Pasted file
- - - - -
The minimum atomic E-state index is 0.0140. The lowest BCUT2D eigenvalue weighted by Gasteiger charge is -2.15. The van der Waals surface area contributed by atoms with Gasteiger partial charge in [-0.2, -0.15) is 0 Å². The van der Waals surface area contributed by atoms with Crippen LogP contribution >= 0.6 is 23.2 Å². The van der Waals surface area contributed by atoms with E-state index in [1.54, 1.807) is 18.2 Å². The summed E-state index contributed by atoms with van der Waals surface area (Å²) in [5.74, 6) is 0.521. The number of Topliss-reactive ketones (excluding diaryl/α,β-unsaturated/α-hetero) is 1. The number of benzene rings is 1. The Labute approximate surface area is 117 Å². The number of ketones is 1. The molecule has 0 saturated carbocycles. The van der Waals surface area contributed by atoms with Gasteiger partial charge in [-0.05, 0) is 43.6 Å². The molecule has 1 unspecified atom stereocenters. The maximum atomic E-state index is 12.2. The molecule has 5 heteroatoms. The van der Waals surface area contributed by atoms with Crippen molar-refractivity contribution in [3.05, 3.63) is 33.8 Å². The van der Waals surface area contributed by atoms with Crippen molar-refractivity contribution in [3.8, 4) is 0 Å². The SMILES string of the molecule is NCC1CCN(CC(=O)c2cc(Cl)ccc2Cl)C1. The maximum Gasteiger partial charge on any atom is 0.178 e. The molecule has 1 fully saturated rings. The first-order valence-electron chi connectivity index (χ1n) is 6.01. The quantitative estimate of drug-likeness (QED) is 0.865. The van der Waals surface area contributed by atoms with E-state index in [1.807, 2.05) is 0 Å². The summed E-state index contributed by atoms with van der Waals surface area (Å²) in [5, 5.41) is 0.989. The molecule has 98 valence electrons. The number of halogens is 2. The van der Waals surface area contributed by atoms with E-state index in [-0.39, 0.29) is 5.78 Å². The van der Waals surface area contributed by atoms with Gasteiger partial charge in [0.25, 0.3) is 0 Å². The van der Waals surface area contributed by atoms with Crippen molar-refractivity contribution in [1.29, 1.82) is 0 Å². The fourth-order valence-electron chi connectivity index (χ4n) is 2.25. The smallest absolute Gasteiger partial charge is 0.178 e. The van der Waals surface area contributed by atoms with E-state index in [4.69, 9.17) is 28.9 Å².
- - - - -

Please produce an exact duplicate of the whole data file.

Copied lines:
The minimum atomic E-state index is 0.0140. The lowest BCUT2D eigenvalue weighted by Gasteiger charge is -2.15. The van der Waals surface area contributed by atoms with Gasteiger partial charge in [-0.2, -0.15) is 0 Å². The van der Waals surface area contributed by atoms with Crippen LogP contribution >= 0.6 is 23.2 Å². The van der Waals surface area contributed by atoms with E-state index in [1.54, 1.807) is 18.2 Å². The summed E-state index contributed by atoms with van der Waals surface area (Å²) in [5.74, 6) is 0.521. The number of Topliss-reactive ketones (excluding diaryl/α,β-unsaturated/α-hetero) is 1. The number of benzene rings is 1. The Labute approximate surface area is 117 Å². The number of ketones is 1. The molecule has 0 saturated carbocycles. The van der Waals surface area contributed by atoms with Gasteiger partial charge in [-0.05, 0) is 43.6 Å². The molecule has 1 unspecified atom stereocenters. The maximum atomic E-state index is 12.2. The molecule has 5 heteroatoms. The van der Waals surface area contributed by atoms with Crippen molar-refractivity contribution in [3.05, 3.63) is 33.8 Å². The van der Waals surface area contributed by atoms with Crippen molar-refractivity contribution in [3.8, 4) is 0 Å². The SMILES string of the molecule is NCC1CCN(CC(=O)c2cc(Cl)ccc2Cl)C1. The maximum Gasteiger partial charge on any atom is 0.178 e. The molecule has 1 fully saturated rings. The first-order valence-electron chi connectivity index (χ1n) is 6.01. The quantitative estimate of drug-likeness (QED) is 0.865. The van der Waals surface area contributed by atoms with E-state index in [1.807, 2.05) is 0 Å². The summed E-state index contributed by atoms with van der Waals surface area (Å²) in [5, 5.41) is 0.989. The molecule has 98 valence electrons. The number of halogens is 2. The van der Waals surface area contributed by atoms with E-state index in [-0.39, 0.29) is 5.78 Å². The van der Waals surface area contributed by atoms with Gasteiger partial charge in [0.25, 0.3) is 0 Å². The van der Waals surface area contributed by atoms with Crippen molar-refractivity contribution in [1.29, 1.82) is 0 Å². The fourth-order valence-electron chi connectivity index (χ4n) is 2.25. The smallest absolute Gasteiger partial charge is 0.178 e. The van der Waals surface area contributed by atoms with E-state index in [4.69, 9.17) is 28.9 Å².